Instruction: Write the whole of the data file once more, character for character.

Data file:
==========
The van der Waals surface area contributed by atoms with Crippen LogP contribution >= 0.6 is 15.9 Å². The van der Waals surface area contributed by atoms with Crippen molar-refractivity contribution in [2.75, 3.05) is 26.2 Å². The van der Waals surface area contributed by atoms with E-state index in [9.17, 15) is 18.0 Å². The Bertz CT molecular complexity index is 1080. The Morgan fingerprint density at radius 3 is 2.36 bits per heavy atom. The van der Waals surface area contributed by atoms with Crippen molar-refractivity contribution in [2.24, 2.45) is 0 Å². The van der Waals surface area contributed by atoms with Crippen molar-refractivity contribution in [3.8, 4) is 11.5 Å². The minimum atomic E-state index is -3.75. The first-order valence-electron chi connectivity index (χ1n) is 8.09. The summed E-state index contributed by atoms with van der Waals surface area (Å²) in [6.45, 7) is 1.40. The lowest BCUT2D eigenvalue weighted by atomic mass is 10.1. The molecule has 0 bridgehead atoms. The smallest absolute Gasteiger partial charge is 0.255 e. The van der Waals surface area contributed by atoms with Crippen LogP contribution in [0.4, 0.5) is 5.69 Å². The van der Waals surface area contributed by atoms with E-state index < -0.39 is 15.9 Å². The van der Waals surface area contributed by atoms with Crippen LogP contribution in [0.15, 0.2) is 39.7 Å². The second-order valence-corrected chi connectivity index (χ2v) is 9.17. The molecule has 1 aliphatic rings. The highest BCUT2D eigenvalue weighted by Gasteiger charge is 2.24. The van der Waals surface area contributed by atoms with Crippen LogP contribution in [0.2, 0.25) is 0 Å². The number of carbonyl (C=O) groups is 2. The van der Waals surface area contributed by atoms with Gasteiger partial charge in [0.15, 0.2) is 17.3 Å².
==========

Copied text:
The van der Waals surface area contributed by atoms with Crippen LogP contribution >= 0.6 is 15.9 Å². The van der Waals surface area contributed by atoms with Crippen molar-refractivity contribution in [2.75, 3.05) is 26.2 Å². The van der Waals surface area contributed by atoms with E-state index in [9.17, 15) is 18.0 Å². The Bertz CT molecular complexity index is 1080. The Morgan fingerprint density at radius 3 is 2.36 bits per heavy atom. The van der Waals surface area contributed by atoms with Crippen molar-refractivity contribution in [2.24, 2.45) is 0 Å². The van der Waals surface area contributed by atoms with Crippen molar-refractivity contribution in [3.8, 4) is 11.5 Å². The minimum atomic E-state index is -3.75. The first-order valence-electron chi connectivity index (χ1n) is 8.09. The summed E-state index contributed by atoms with van der Waals surface area (Å²) in [6.45, 7) is 1.40. The lowest BCUT2D eigenvalue weighted by atomic mass is 10.1. The molecule has 0 bridgehead atoms. The smallest absolute Gasteiger partial charge is 0.255 e. The van der Waals surface area contributed by atoms with Crippen LogP contribution in [0.4, 0.5) is 5.69 Å². The van der Waals surface area contributed by atoms with E-state index < -0.39 is 15.9 Å². The van der Waals surface area contributed by atoms with Crippen LogP contribution in [0.15, 0.2) is 39.7 Å². The second-order valence-corrected chi connectivity index (χ2v) is 9.17. The molecule has 1 aliphatic rings. The highest BCUT2D eigenvalue weighted by Gasteiger charge is 2.24. The van der Waals surface area contributed by atoms with Crippen LogP contribution in [0.2, 0.25) is 0 Å². The number of carbonyl (C=O) groups is 2. The van der Waals surface area contributed by atoms with Gasteiger partial charge in [0.15, 0.2) is 17.3 Å².